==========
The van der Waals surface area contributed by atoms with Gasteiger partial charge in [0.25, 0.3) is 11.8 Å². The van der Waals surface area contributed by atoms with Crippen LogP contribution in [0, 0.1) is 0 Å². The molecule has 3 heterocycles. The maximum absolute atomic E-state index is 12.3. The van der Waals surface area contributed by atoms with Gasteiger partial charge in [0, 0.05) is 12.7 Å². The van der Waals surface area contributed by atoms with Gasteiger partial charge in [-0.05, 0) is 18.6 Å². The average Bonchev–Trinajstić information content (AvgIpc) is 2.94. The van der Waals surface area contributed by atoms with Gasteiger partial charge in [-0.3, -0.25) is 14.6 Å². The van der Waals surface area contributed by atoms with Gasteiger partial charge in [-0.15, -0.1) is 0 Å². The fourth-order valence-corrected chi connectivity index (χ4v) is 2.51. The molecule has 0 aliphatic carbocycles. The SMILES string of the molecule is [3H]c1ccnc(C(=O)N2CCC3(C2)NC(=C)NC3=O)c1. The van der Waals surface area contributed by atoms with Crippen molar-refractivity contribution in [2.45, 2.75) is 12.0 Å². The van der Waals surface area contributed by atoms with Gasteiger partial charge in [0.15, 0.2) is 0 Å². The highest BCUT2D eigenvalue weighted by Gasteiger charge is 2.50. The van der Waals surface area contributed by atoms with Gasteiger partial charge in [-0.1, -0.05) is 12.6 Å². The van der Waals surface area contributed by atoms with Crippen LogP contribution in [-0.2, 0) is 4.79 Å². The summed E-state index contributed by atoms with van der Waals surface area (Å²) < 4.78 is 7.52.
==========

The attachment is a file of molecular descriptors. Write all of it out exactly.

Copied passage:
The van der Waals surface area contributed by atoms with Gasteiger partial charge in [0.25, 0.3) is 11.8 Å². The van der Waals surface area contributed by atoms with Crippen LogP contribution in [0, 0.1) is 0 Å². The molecule has 3 heterocycles. The maximum absolute atomic E-state index is 12.3. The van der Waals surface area contributed by atoms with Gasteiger partial charge in [0, 0.05) is 12.7 Å². The van der Waals surface area contributed by atoms with Gasteiger partial charge in [-0.05, 0) is 18.6 Å². The average Bonchev–Trinajstić information content (AvgIpc) is 2.94. The van der Waals surface area contributed by atoms with Gasteiger partial charge in [-0.3, -0.25) is 14.6 Å². The van der Waals surface area contributed by atoms with Gasteiger partial charge in [-0.15, -0.1) is 0 Å². The fourth-order valence-corrected chi connectivity index (χ4v) is 2.51. The molecule has 0 aliphatic carbocycles. The SMILES string of the molecule is [3H]c1ccnc(C(=O)N2CCC3(C2)NC(=C)NC3=O)c1. The van der Waals surface area contributed by atoms with Crippen molar-refractivity contribution in [2.45, 2.75) is 12.0 Å². The van der Waals surface area contributed by atoms with Gasteiger partial charge in [0.15, 0.2) is 0 Å². The highest BCUT2D eigenvalue weighted by Gasteiger charge is 2.50. The van der Waals surface area contributed by atoms with Gasteiger partial charge in [-0.1, -0.05) is 12.6 Å². The van der Waals surface area contributed by atoms with Crippen LogP contribution in [-0.2, 0) is 4.79 Å². The summed E-state index contributed by atoms with van der Waals surface area (Å²) < 4.78 is 7.52.